The Canonis Descriptio on its publication in 1614, at once attracted the attention of Edward Wright, whose name is known in connexion with improvements in navigation, and Henry Briggs, then professor of geometry at Gresham College, London.
Briggs was greatly excited by Napier's invention and visited him at Merchiston in 1615, staying with him a whole month; he repeated his visit in 1616 and, as he states, "would have been glad to make him a third visit if it had pleased God to spare him so long."
The different editions of the Descriptio and Constructio, as well as the reception of logarithms on the continent of Europe, and especially by Kepler, whose admiration of the invention almost equalled that of Briggs, belong to the history of logarithms (q.v.).
Fortunately, however, Robert Napier had transcribed his father's manuscript De Arte Logistica, and the copy escaped the fate of the originals in the manner explained in the following note, written in the volume containing them by Francis, seventh Lord Napier: "John Napier of Merchiston, inventor of the logarithms, left his manuscripts to his son Robert, who appears to have caused the following pages to have been written out fair from his father's notes, for Mr Briggs, professor of geometry at Oxford.
For Mr Henrie Briggs, Professor of Geometrie at Oxforde."
There is nothing to show whether the transcripts were sent to Briggs as intended and returned by him, or whether they were not sent to him.
Only one of the four analogies is actually given by Napier, the other three being added by Briggs in the remarks which are appended to Napier's results.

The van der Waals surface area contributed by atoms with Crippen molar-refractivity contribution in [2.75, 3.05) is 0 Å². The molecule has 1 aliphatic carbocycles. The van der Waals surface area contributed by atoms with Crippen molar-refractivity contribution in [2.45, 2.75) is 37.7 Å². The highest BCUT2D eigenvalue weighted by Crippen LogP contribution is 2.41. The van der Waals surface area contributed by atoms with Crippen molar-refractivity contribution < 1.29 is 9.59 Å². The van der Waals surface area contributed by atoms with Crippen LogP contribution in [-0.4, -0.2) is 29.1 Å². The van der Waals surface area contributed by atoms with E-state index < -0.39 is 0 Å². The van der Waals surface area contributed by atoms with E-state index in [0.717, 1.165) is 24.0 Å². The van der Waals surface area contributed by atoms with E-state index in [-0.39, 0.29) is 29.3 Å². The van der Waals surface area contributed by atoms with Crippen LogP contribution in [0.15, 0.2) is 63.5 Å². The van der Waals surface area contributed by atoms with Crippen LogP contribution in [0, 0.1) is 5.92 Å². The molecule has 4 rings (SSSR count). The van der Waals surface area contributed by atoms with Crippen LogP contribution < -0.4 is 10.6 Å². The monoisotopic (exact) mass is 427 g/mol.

Briggs also used decimals, but in a form not quite so convenient as Napier.
Briggs seems to have used the notation all his life, but in writing it, as appears from manuscripts of his, he added also a small vertical line just high enough to fix distinctly which two figures it was intended to separate: thus he might have written 63 0957379.
Charles Augustus Briggs, tried for heresy for his inaugural address in 1891 as professor of biblical theology at Union Seminary, was acquitted by the presbytery of New York, but was declared guilty and was suspended from its ministry by the General Assembly of 1893.
Dr Briggs remained a member of the Union Seminary faculty but left the Presbyterian Church to enter the Protestant Episcopal.
Briggs, American Presbyterianism (New York, 1885).
Briggs, Study of Holy Scripture (1899), especially ch.
Briggs, Bishop Asbury (London, 1874); W.
Briggs, The Messiah of the Apostles, p. 284 seq.; Sabatier, Les Origines litteraires et la composition de l'Apocalypse de St Jean (1887); Spitta, Die Offenbarung des Johannes untersucht (1889).
Briggs, "The Case of the Abbe Loisy," Expositor (London, April 1905), and C. A.
Briggs and F.
200, and Briggs on Ps.